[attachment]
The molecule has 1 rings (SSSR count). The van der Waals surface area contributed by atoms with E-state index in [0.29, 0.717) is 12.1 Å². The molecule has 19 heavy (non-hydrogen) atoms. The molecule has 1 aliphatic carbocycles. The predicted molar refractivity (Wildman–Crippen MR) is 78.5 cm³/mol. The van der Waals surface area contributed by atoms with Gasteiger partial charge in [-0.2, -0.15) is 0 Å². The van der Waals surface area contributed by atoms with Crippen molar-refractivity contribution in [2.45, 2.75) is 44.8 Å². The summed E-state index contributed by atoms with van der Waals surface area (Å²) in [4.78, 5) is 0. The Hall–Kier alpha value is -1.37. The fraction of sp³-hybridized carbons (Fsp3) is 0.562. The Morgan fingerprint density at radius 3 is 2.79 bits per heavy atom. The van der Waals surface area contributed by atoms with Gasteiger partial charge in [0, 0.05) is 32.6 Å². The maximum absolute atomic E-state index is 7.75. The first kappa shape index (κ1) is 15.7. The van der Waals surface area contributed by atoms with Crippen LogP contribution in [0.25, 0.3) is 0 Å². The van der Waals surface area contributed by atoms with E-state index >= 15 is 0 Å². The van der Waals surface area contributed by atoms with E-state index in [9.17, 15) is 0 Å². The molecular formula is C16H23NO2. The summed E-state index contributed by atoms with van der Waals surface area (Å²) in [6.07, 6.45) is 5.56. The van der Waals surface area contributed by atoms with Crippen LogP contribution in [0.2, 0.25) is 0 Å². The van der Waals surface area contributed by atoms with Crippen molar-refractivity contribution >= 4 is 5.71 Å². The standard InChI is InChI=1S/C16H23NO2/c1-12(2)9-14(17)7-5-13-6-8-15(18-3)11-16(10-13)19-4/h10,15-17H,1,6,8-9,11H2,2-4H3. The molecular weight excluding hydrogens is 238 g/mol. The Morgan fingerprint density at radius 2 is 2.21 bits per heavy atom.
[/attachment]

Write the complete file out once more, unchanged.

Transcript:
The molecule has 1 rings (SSSR count). The van der Waals surface area contributed by atoms with E-state index in [0.29, 0.717) is 12.1 Å². The molecule has 19 heavy (non-hydrogen) atoms. The molecule has 1 aliphatic carbocycles. The predicted molar refractivity (Wildman–Crippen MR) is 78.5 cm³/mol. The van der Waals surface area contributed by atoms with Gasteiger partial charge in [-0.2, -0.15) is 0 Å². The van der Waals surface area contributed by atoms with Crippen molar-refractivity contribution in [2.45, 2.75) is 44.8 Å². The summed E-state index contributed by atoms with van der Waals surface area (Å²) in [4.78, 5) is 0. The Hall–Kier alpha value is -1.37. The fraction of sp³-hybridized carbons (Fsp3) is 0.562. The Morgan fingerprint density at radius 3 is 2.79 bits per heavy atom. The van der Waals surface area contributed by atoms with Gasteiger partial charge in [0, 0.05) is 32.6 Å². The maximum absolute atomic E-state index is 7.75. The first kappa shape index (κ1) is 15.7. The van der Waals surface area contributed by atoms with Crippen LogP contribution in [0.25, 0.3) is 0 Å². The van der Waals surface area contributed by atoms with E-state index >= 15 is 0 Å². The van der Waals surface area contributed by atoms with E-state index in [9.17, 15) is 0 Å². The molecular formula is C16H23NO2. The summed E-state index contributed by atoms with van der Waals surface area (Å²) in [6.07, 6.45) is 5.56. The van der Waals surface area contributed by atoms with Crippen LogP contribution in [0.2, 0.25) is 0 Å². The van der Waals surface area contributed by atoms with Crippen molar-refractivity contribution >= 4 is 5.71 Å². The standard InChI is InChI=1S/C16H23NO2/c1-12(2)9-14(17)7-5-13-6-8-15(18-3)11-16(10-13)19-4/h10,15-17H,1,6,8-9,11H2,2-4H3. The molecular weight excluding hydrogens is 238 g/mol. The Morgan fingerprint density at radius 2 is 2.21 bits per heavy atom.